"Even if they give sweet and beautiful talks to the Muslim nation ... that will not create a change," said Khamenei, Iran's most powerful figure with the final say on all matters of state. "Nothing will change with speeches and slogans."

He also called Israel, which Iran does not recognize, a "cancerous tumor in the heart" of the Muslim world. Israel, widely believed to be the Middle East's only nuclear power, has repeatedly described Iran's nuclear activities as a threat to its existence and neither it nor Washington have ruled out military action if diplomacy fails to resolve the row.

Khamenei accused the United States, which Iranian leaders often refer to as the "Great Satan" guilty of "global arrogance", of lying about Tehran's nuclear ambitions. "The Iranian nation has repeatedly announced that it does not want nuclear weapons ... keeping nuclear arms would create a big danger and trouble and even if they pay us we do not want it," he said.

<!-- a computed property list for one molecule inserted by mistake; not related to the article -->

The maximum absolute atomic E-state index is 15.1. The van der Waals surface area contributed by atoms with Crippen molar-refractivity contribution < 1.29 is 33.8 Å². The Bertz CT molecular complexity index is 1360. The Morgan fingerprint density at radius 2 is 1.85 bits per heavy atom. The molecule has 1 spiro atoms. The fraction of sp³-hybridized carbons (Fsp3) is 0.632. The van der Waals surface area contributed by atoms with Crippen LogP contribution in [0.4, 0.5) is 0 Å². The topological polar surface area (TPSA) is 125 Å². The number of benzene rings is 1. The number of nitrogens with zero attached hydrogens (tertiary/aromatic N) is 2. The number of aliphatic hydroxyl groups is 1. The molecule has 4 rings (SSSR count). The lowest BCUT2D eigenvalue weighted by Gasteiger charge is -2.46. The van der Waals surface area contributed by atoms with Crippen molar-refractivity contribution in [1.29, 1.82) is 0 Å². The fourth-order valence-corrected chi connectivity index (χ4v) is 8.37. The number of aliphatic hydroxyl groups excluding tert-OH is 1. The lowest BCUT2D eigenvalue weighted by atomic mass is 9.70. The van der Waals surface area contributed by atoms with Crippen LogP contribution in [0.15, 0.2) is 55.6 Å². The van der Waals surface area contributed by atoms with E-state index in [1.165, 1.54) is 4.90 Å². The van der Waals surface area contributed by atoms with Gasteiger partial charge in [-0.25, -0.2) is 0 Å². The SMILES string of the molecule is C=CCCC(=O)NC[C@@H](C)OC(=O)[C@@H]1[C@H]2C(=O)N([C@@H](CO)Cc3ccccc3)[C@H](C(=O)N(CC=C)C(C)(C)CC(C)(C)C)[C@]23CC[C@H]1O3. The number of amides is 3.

Esther Pollard Appeals to Obama for Her Husband's Release


The wife of Jonathan Pollard read a letter to President Barack Obama appealing for her husband's release during a protest rally opposite the U.S. Consulate in Jerusalem Wednesday night.

The demonstration was aimed at Obama's "cold shoulder" towards Israel. Pollard is serving a life sentence in a U.S. prison for spying for Israel.

"Mr. Obama, my husband Jonathan Pollard has now served more than six times the usual sentence for the offense he committed," she said. "After more than two decades of the harshest afflictions in prison, including seven years in solitary confinement, it is time to release him, before it is too late for America to make amends before the Almighty God of Israel.

"Senior American officials who have seen the secret files and the full record of the Pollard case are all on record that there is nothing in the file to justify the Draconian sentence that Jonathan Pollard is serving."

Esther Pollard called on Obama to "take to heart the words of King Solomon (Ecclesiastes 12: 13-14): `The sum of the matter when all has been considered: Fear God and keep his commandments, for that is man's whole duty. For God will judge every deed - even everything hidden -whether good or evil.' Therefore Mr. Obama, 'Let the groaning of the prisoner come before you; according to the greatness of your power; set free those who are condemned to die.' (Psalms 79:11).